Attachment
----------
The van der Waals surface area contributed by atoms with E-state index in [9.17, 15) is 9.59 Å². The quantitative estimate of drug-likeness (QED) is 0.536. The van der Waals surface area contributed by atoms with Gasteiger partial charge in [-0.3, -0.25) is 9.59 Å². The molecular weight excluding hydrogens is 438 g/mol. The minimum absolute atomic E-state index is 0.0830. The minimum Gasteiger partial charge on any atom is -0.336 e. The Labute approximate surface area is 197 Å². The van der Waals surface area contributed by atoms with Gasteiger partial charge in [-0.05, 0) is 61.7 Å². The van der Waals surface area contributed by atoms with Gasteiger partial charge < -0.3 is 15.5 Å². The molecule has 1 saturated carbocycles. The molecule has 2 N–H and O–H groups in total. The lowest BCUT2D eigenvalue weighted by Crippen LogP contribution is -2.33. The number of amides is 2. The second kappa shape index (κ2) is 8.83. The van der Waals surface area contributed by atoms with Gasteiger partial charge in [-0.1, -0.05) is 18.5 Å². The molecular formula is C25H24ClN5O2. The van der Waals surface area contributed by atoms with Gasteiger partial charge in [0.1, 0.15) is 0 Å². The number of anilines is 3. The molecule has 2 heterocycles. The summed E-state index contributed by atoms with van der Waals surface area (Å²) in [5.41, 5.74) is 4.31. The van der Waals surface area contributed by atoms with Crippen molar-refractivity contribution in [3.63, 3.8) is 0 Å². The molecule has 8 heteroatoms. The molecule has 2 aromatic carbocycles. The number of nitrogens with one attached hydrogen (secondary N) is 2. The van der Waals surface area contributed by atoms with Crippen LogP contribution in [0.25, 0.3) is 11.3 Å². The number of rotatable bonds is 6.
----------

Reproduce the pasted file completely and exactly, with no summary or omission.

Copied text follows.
The van der Waals surface area contributed by atoms with E-state index in [9.17, 15) is 9.59 Å². The quantitative estimate of drug-likeness (QED) is 0.536. The van der Waals surface area contributed by atoms with Gasteiger partial charge in [-0.3, -0.25) is 9.59 Å². The molecular weight excluding hydrogens is 438 g/mol. The minimum absolute atomic E-state index is 0.0830. The minimum Gasteiger partial charge on any atom is -0.336 e. The Labute approximate surface area is 197 Å². The van der Waals surface area contributed by atoms with Gasteiger partial charge in [-0.05, 0) is 61.7 Å². The van der Waals surface area contributed by atoms with Gasteiger partial charge < -0.3 is 15.5 Å². The molecule has 1 saturated carbocycles. The molecule has 2 N–H and O–H groups in total. The lowest BCUT2D eigenvalue weighted by Crippen LogP contribution is -2.33. The number of amides is 2. The second kappa shape index (κ2) is 8.83. The van der Waals surface area contributed by atoms with Gasteiger partial charge in [-0.1, -0.05) is 18.5 Å². The molecular formula is C25H24ClN5O2. The van der Waals surface area contributed by atoms with Gasteiger partial charge in [0.1, 0.15) is 0 Å². The number of anilines is 3. The molecule has 2 heterocycles. The summed E-state index contributed by atoms with van der Waals surface area (Å²) in [5.41, 5.74) is 4.31. The van der Waals surface area contributed by atoms with Crippen molar-refractivity contribution in [3.63, 3.8) is 0 Å². The molecule has 8 heteroatoms. The molecule has 2 aromatic carbocycles. The number of nitrogens with one attached hydrogen (secondary N) is 2. The van der Waals surface area contributed by atoms with Crippen LogP contribution in [0.25, 0.3) is 11.3 Å². The number of rotatable bonds is 6.